If you have cancer, you may be at “high-risk” for COVID-19. According to the National Cancer Institute, this means that you may be more susceptible to infection and more prone to serious illness if you do contract the coronavirus.
It all comes down to a weakened immune response, which can be caused by cancer treatment or cancer itself. Your immune system, unfortunately, isn’t as strong as it could be, so you have to take extra precautions to protect yourself from coming into contact with the virus.
Understandably, you probably have questions about your risks and what you should do to protect them.
Here are a few that we have heard:
Are some cancer patients some more at risk than others?
Oncologists believe that patients with blood malignancies may have the most significant risk. Also, patients on active chemotherapy and bone marrow transplant patients may be more susceptible.
However, there is no easy way to determine who is immunosuppressed enough to be at higher risk. So, if you are having active chemotherapy, or your infection-fighting white cells are low, it is best to err on the side of caution.
Even post-treatment, cancer patients should be cautious about exposures. Being post-surgery or finished with immunosuppressive treatments doesn’t mean you are no longer at risk. Your immune system could still be compromised due to the aftereffects.
What should I do if I’ve had cancer and develop flu-like symptoms?
Most importantly, let your doctor know. He or she can assess the severity of your symptoms and help you decide if you need to go to the emergency room, or you can stay home for now.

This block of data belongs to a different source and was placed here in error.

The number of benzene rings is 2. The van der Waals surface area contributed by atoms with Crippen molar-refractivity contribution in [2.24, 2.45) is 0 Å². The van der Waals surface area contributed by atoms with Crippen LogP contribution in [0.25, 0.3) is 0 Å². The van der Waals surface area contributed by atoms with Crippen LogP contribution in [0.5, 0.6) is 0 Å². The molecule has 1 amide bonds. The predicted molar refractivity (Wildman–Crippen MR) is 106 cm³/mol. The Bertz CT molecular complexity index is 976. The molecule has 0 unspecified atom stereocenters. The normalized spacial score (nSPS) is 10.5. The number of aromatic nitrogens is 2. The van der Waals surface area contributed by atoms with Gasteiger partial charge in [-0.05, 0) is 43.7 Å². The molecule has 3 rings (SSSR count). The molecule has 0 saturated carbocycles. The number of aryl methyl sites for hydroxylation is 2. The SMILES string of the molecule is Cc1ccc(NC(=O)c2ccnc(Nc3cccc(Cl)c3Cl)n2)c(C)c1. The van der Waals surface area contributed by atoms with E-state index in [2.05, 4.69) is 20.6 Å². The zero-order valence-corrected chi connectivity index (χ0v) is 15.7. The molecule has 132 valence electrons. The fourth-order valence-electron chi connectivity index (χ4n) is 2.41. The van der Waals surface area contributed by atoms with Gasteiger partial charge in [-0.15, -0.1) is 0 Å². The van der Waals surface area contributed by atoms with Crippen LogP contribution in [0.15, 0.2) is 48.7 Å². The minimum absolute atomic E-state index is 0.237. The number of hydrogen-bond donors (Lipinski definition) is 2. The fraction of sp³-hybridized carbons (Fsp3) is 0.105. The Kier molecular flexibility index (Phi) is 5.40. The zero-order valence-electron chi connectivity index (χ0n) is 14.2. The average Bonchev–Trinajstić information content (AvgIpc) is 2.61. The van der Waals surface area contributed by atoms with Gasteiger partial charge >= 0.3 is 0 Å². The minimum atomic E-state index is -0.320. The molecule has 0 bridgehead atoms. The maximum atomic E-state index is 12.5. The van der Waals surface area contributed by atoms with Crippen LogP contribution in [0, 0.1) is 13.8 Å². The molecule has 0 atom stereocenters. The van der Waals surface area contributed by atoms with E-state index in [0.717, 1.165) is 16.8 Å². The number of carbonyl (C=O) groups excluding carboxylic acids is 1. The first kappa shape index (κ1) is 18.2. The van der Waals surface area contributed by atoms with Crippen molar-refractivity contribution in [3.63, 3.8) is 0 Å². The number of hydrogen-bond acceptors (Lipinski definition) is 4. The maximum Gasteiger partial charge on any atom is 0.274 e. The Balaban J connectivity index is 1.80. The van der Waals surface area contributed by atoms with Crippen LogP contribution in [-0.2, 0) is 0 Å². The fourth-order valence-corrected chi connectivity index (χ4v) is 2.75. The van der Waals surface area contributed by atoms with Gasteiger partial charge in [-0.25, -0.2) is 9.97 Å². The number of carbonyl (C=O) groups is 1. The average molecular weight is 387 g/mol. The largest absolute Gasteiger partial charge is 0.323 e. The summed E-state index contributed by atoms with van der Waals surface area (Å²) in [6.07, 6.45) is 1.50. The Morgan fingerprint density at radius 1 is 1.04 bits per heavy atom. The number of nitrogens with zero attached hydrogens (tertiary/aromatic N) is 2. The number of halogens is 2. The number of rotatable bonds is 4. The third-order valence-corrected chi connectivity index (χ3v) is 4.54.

It’s important not to overburden the health system if we can help it, but serious symptoms should be taken care of promptly. Call your general healthcare provider for medical advice if you develop a fever and experience symptoms such as persistent coughing or shortness of breath. Stay home and follow their advice and instruction.
Call 9-1-1 if you experience more severe symptoms like severe difficulty breathing, pain, or a feeling of pressure in your chest, confusion, blue lips/face, or any other very concerning symptom.
What if someone in my home becomes ill around me, the cancer patient?
You don’t want to ostracize your family, but you also don’t want to catch what they have. Step up your hand-washing and social distancing game. Have them sleep in a different room, and wipe down things they touch with bleach wipes. The Centers for Disease Control also recommends wearing mask to further decrease the risk of transmitting COVID-19.
What if I have an appointment for treatment?
Some cancer centers are barring visitors with their patients receiving chemotherapy or having cancer surgery. Even if they are permitted, don’t bring a sick family member with you to the treatment center.
Also, think through your transportation options for getting to the hospital or the treatment center. Most doctors suggest you avoid mass transit like buses or trains if possible and talk to the hospital about other options they might suggest. A family member who is not ill could drop you off and pick you up without going in. Some cancer centers have volunteer drivers, as well.
The CDC recommends that anyone with symptoms of COVID-19 wears a mask so you may be required to wear one. For instance, beginning Tuesday, April 7, anyone on the medical campus or any UHealth location should be wearing a surgical mask.
What if I am diagnosed with cancer during the COVID crisis? Should I get treatment?
The CDC recommends that patients reschedule elective surgeries at in-patient facilities if possible. The potential harm for delaying versus proceeding with surgery must be made on an individual basis with your oncologist. Some considerations they may factor in include the risk of cancer recurrence if therapy is delayed, modified or interrupted; the number of cycles of therapy already completed; and your tolerance of treatment.